navy life

The Disenfranchisement of Military Spouses

I’m getting on a soapbox. You have been warned.

This has been brewing in the back of my head for a long time, but I wanted to wait until I was calm before writing about it. You see, every so often something happens that makes me really angry at the way military spouses get treated. Some of that is brought on by the way many military spouses act themselves, but I’ll get to that later. What bothers me the most is our government-given classification as “dependent.”

Let me be clear about this: I do not mind, in and of itself, being dependent on my husband. With him as the main income-earner, I have been able to follow a lot of dreams that I would not otherwise be able to afford. I have worked fun jobs where I play outside, where I work with animals, where I have time to write and take photos and entertain any and all company that we have visit. I am not complaining about that freedom at all.

The problem lies in how the government treats me and others like me, simply because our spouses are in the military.

We are not individuals and cannot do anything for ourselves. Does this sound old fashioned? A little, you might be thinking. It’s more than a little; we seem to exist in a system that you’d think would not be tolerated in this day and age.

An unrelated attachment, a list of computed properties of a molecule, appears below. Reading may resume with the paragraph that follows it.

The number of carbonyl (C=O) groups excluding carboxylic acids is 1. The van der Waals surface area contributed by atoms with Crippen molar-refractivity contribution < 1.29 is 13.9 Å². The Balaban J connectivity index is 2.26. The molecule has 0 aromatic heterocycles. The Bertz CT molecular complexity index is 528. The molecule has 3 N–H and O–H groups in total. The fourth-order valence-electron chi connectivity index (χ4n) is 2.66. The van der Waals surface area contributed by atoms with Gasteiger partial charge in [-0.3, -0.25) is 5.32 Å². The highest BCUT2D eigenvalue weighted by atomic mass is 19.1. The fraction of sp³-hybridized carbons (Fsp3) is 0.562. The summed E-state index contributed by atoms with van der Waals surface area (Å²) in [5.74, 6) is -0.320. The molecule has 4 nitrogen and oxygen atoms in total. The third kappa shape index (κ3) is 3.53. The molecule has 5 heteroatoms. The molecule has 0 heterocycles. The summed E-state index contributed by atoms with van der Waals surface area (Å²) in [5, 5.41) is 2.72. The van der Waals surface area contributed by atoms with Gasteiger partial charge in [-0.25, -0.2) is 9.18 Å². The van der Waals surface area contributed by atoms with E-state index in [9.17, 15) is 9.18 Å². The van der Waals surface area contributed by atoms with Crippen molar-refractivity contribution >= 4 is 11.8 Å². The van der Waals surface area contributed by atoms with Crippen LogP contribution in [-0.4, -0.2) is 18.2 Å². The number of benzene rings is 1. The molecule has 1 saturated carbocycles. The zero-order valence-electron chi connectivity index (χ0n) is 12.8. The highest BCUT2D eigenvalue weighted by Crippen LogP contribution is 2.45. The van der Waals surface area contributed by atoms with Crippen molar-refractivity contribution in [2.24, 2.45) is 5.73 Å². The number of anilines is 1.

When I got married, J took me to various offices around the Navy base to register me as his “dependent.” He is called the “sponsor.” There is no “spouse” or anything as equal-partnership sounding as that. Oh, no. And that was when I discovered that I might as well kiss any individualism goodbye. I understood the idea of him getting me listed on his paperwork, since I needed to be connected to his benefits, his insurance, his pay, and other things. That was fine. What bothered me then were the little things: I couldn’t get an ID card without my “sponsor” present. In fact, the people at the ID office would not speak to me, except to ask me where my sponsor was. It took me three days (we also do the DMV-style thing for IDs where you show up when they open and hope they have time to see you) to get an ID because at the time, J could only get partial days off to help me with this stuff. He had to ferry me around everywhere. The ID finally allowed me to come onto base by myself and go to the Exchange and the Commissary, but that was about it.